I think this album emerged when I noticed I was getting a bit more consistent and adventurous with my drumkit skills, and I started getting fancy ideas. I was also more confident with the cello bass in its new tuning, and I’d gotten a taste for the lazy jam element in my guitar playing. I was listening to the Brant Bjork album Jalamanta, and now that I had a drumkit I thought I might be able to approximate some of those grooves, which really just harked back to similar early 70s grooves. I was also immersing myself in Hungarian jazz guitarist Gabor Szabo’s 1968 album Dreams, so I tried some jazzier rhythms on the kit & cello, opted for (mostly) cleaner guitar tones and took a bit more care of composition than on my previous Impertinences.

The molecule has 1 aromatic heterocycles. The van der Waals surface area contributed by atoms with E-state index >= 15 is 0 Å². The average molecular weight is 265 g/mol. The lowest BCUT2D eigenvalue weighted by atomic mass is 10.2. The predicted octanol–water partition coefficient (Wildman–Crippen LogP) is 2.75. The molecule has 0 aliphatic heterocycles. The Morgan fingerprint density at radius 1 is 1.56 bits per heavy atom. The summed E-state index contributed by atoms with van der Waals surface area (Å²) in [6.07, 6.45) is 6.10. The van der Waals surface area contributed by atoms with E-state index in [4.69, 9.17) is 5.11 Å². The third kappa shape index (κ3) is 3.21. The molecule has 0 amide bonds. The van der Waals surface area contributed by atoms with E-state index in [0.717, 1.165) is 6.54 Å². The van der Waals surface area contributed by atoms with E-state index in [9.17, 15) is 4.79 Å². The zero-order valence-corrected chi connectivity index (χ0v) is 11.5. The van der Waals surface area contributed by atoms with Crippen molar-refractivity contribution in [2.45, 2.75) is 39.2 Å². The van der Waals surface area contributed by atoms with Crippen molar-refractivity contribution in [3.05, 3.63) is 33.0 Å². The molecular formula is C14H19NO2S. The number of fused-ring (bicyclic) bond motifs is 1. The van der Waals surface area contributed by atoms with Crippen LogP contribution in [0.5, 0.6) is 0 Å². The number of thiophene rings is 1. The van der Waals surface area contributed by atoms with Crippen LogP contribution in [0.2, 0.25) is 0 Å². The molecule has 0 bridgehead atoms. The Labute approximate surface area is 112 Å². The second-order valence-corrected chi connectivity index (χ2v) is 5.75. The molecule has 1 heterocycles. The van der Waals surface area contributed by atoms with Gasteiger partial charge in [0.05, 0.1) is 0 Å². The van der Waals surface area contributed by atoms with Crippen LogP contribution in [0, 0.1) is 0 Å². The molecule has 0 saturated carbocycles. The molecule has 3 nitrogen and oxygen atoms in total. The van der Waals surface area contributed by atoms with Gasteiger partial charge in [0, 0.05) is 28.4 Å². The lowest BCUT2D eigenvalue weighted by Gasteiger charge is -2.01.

The summer of 2019 was a scorcher and Tassie was inundated with raging bushfires across the state. We live in a tinderbox area, high on a hillside (fire travels up), surrounded by eucalyptus forest (think of all that flammable oil), and when it started raining cinders still glowing from a fire a couple of ridgetops away, we (family of five) had to clear out. We went to Heidi’s mum’s house in Hobart and pitched a big tent in the backyard, where we hunkered in anxiously for five weeks. My autistic requirement for solitude was severely compromised, on top of the constant anxiety of whether we’d have a home to return to. And while we all made the best of it, by the end, we’d all had enough. The night we got home, I bought plenty of beer and stayed up til 4 am recording I Needed That, a big satisfying funky dump that ended up as the final track on Cupcake, but was actually the first step toward it.